Wednesday, 10 April 2019

Tina Turner - Private Dancer (1984)


Released May 1984

This was a most unexpected "comeback" album, from then forty-five year-old Tina Turner, who had been off the scene for many years, despite always retaining a credible reputation. Members of the funk/pop group Heaven 17 were among several producers who helped create what was a contemporary sound for Turner, as opposed to the bluesy r'n'b she made her name with. The sound on here was a slick, polished very eighties sound, mixing current keyboard sounds with a rock sound but also a sort of clubby vibe that made it popular across the board. It was rock, it was pop, it was soul, it was dance. Many of the album's tracks were hits and all of a sudden, Tina Turner became a household name. This was one of the year's biggest-selling albums.


1. I Might Have Been Queen
2. What's Love Got To Do With It
3. Show Some Respect
4. I Can't Stand The Rain
5. Private Dancer
6. Let's Stay Together
7. Better Be Good To Me
8. Steel Claw
9. Help!
10. 1984                                                        

The biggest hits from the album were the slightly reggae-influenced, rhythmic but powerful and undoubtedly very catchy "What's Love Got To Do With It"; a suitably soulful cover of Ann Peebles' "I Can't Stand The Rain" (despite the superfluous synth interjections); a cover of Al Green's "Let's Stay Together" which took the seventies Memphis soul classic and turned it into an eighties club anthem. I was still young enough to go to nightclubs back then (as they were then called), and this was played all the time; The Beatles' "Help!", which was slowed down and given a wonderfully dramatic gospelly soul makeover and an atmospheric rendition of David Bowie's "1984". The latter was possibly an unusual choice but it surprisingly works. To be honest, I prefer the originals of "I Can't Stand The Rain" and "Let's Stay Together", but feel that both "1984" and "Help!" both offer something markedly different from their originals.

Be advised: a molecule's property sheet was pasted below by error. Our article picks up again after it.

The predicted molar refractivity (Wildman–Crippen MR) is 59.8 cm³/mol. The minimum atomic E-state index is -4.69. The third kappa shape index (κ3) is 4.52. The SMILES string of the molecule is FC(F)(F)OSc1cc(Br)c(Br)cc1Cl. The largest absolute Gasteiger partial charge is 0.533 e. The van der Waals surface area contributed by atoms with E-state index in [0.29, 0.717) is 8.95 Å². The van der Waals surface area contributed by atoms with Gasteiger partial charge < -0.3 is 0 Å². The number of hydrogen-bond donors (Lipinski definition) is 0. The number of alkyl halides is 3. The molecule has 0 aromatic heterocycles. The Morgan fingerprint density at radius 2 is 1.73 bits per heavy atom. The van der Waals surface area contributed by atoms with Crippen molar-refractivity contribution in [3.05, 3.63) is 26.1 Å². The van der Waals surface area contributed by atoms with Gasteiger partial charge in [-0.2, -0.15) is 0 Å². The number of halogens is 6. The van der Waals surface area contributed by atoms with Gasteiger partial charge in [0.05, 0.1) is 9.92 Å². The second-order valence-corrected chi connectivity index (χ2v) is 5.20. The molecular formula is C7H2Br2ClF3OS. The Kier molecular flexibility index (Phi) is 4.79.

Dire Straits' Mark Knopfler wrote the title track for his own group, but then felt that it would suit a female vocal better, so gave it to Turner. It is a marvellously evocative, atmospheric song, telling of the soulless existence of a private stripper and the faceless men she performs for. A sultry late-night saxophone and gently melodic bass line underpin an impressive vocal.

"I Might Have Been Queen" is the opener, but a strangely overlooked number, which is a shame as it is a pounding, rocking number. It is full of good backing guitar, a solid beat and with a strong vocal. While it displays some unfortunate mid-eighties flaws such as the synthesiser riffs, it is pretty good for an eighties track. "Show Some Respect" slightly re-works the old "Nutbush City Limits" intro before the synthesisers kick in. It is pretty standard eighties rock, pleasant enough, but nothing outstanding. "Better Be Good To Me" is more impressive, a soulful, mid-pace rocker and is followed by the frantic rock of "Steel Claw". Tina's vocal handles this powerful number superbly and the track is a little gem, to be honest.

So there you have it, Tina Turner was back and would put out two more respectable albums before the quality would drop just a bit. During the mid-eighties, she became a huge artist, bigger than she had ever been. It came as a surprise to everyone, including her, I should imagine.


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